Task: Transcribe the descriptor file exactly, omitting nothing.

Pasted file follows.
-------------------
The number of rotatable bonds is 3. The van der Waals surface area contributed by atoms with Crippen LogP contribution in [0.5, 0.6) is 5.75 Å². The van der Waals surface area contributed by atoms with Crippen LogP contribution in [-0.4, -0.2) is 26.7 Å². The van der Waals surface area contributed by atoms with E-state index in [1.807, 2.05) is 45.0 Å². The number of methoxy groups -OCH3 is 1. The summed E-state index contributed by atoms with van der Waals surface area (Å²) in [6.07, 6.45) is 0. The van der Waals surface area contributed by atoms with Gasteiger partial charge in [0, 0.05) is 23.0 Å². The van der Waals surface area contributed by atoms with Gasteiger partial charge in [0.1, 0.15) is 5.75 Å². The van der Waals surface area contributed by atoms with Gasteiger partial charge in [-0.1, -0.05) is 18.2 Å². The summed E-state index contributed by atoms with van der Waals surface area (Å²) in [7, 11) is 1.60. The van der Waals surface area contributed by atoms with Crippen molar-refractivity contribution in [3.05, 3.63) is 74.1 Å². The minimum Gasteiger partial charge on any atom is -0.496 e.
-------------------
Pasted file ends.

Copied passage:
The number of rotatable bonds is 3. The van der Waals surface area contributed by atoms with Crippen LogP contribution in [0.5, 0.6) is 5.75 Å². The van der Waals surface area contributed by atoms with Crippen LogP contribution in [-0.4, -0.2) is 26.7 Å². The van der Waals surface area contributed by atoms with E-state index in [1.807, 2.05) is 45.0 Å². The number of methoxy groups -OCH3 is 1. The summed E-state index contributed by atoms with van der Waals surface area (Å²) in [6.07, 6.45) is 0. The van der Waals surface area contributed by atoms with Gasteiger partial charge in [0, 0.05) is 23.0 Å². The van der Waals surface area contributed by atoms with Gasteiger partial charge in [0.1, 0.15) is 5.75 Å². The van der Waals surface area contributed by atoms with Gasteiger partial charge in [-0.1, -0.05) is 18.2 Å². The summed E-state index contributed by atoms with van der Waals surface area (Å²) in [7, 11) is 1.60. The van der Waals surface area contributed by atoms with Crippen molar-refractivity contribution in [3.05, 3.63) is 74.1 Å². The minimum Gasteiger partial charge on any atom is -0.496 e.